We also use Alan Peat for sentence level and text level focus, so that each time we use the same criteria. When doing a specific text type, I will pick out a couple of sentence types I think will really boost the writing, linking author's purpose to effect on reader, boosts reading skills every time as well as building their writing skills- bonus!
    The last thing I say really really works is this - Last year I had a group last year of borderline level 3/4 children and I was pulling my hair out with all kinds of short term targets in all forms - target mats for when they wrote, stick-in targets, stand up displayed targets on table, sticky note reminders, tick list for checking work - none of it worked for more than a few days. Common problems kept on reappearing. So, I sat with them every time we did writing and as they wrote, I asked them things like: Where is the capital letter? What are you missing here? Think again about how you spell that word. I pointed out and discussed all the common problems they had - focused on spelling patterns, homophones, verb conjugation, use of speech marks, exclamation marks, paragraphing, using support mats for making better word choices for said/went/good, etc etc..... - At times, we would re-write key sentences using shared writing and talking through ideas to help them link author's purpose and effect on reader. At times they spoke and I wrote it down so that slower writers saw their ideas on paper quickly and could improve their writing and spot better spellings.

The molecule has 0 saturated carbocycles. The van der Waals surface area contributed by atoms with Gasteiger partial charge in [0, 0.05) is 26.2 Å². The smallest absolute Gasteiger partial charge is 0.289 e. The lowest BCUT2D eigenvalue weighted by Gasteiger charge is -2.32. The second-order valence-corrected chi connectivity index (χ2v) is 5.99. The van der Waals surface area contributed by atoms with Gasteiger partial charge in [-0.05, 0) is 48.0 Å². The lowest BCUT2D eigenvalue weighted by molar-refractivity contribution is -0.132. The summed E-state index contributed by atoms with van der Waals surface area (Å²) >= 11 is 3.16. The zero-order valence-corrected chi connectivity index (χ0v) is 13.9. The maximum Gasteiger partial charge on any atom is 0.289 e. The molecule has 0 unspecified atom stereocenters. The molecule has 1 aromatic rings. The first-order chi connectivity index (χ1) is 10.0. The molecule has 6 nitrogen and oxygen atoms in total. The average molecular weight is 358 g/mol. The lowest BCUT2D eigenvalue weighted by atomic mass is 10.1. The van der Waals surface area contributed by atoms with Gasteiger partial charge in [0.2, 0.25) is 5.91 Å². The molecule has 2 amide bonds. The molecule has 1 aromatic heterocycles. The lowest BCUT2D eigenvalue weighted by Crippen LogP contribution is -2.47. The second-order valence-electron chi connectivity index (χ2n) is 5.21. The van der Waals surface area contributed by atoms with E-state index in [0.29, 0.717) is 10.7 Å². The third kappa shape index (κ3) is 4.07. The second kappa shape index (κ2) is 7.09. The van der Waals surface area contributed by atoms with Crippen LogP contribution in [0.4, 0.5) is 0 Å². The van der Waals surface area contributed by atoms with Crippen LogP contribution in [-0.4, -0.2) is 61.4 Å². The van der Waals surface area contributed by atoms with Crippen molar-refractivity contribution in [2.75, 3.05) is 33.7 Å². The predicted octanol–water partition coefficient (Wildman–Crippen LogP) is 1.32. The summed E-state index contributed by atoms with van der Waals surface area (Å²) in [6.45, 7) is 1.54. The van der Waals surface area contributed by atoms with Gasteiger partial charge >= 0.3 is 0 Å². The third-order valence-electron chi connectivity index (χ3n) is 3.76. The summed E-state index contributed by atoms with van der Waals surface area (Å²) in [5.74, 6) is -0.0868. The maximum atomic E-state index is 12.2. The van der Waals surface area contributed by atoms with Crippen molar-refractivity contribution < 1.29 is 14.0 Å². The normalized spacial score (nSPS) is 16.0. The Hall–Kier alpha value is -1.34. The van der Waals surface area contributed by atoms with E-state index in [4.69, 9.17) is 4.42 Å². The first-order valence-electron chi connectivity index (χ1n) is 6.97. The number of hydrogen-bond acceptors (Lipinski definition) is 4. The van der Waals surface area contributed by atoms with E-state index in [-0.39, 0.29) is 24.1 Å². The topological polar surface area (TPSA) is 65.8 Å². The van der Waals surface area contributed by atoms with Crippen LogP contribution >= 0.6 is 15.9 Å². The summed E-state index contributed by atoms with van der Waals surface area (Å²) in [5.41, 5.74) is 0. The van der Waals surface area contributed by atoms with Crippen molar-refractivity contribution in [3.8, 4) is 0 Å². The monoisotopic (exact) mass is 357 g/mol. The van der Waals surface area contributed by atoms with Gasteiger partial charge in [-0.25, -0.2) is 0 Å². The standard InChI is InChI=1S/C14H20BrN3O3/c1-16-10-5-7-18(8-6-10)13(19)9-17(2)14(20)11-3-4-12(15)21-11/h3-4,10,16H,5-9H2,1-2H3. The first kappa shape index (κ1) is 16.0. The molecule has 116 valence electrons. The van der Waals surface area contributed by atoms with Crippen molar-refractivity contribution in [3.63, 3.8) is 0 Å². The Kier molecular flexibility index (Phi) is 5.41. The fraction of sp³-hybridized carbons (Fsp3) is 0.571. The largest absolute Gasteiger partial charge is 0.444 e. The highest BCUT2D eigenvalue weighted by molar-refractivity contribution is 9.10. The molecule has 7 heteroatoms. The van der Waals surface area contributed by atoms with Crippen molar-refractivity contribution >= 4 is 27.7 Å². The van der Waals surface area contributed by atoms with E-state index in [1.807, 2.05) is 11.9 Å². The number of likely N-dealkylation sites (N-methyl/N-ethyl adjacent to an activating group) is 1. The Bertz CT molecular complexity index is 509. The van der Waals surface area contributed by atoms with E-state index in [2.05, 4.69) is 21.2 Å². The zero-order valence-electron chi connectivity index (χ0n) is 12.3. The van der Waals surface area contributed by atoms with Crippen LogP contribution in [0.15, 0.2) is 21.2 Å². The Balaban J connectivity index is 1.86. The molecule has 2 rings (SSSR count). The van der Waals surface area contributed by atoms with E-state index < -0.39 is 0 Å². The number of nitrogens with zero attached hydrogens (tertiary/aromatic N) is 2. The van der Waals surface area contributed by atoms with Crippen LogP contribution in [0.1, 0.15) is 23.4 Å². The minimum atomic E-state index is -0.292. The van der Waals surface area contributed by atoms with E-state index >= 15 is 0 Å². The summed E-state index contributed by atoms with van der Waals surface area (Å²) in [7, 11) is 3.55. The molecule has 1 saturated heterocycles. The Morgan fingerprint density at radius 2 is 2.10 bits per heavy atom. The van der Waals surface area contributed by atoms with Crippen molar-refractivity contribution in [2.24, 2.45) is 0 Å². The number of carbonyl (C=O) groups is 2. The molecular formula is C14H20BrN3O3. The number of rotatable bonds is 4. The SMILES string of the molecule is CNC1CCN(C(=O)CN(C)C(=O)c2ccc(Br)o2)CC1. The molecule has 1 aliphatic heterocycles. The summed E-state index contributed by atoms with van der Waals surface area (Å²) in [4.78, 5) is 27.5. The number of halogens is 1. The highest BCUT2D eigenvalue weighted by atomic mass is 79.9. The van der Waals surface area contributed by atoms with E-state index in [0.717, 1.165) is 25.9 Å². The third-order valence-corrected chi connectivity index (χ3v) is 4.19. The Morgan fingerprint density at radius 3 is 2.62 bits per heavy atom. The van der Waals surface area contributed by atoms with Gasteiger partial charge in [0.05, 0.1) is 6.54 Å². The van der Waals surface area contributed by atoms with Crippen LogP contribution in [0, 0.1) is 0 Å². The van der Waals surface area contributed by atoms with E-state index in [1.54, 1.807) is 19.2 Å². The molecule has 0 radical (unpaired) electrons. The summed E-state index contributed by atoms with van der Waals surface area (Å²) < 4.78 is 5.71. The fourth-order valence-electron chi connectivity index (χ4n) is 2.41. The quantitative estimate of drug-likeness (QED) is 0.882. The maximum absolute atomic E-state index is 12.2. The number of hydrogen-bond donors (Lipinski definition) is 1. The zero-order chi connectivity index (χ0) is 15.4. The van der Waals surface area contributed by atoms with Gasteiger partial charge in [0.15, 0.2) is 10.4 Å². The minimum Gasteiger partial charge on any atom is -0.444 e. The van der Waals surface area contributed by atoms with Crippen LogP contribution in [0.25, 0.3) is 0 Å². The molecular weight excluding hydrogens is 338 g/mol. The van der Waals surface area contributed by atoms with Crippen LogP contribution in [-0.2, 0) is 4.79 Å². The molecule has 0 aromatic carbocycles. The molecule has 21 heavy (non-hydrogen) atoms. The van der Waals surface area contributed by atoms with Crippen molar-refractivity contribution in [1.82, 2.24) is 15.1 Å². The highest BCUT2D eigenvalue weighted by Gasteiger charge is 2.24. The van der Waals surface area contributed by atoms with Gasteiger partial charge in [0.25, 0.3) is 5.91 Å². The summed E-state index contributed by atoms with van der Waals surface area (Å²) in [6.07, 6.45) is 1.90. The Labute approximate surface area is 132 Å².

After a short while, they were more capable of self-editing as I was modelling the skills for them. By the end of a half term, their writing was so much better! They were more confident at stopping themselves and trying out different spellings of words on the side and making better judgement calls. Plus, the extra boost of having produced some amazing work (yes supported and therefore not APP material) really spurred them on to write next time - the success was motivation.
    No, I did not APP these pieces and yes, I did ensure they still practised some cold pieces independently. But YES, I did stick them up on the wall, proudly displaying their hard work to the whole class. It was supported but didn't take away from the fact that by the end of the piece, they had put in an enormous amount of effort.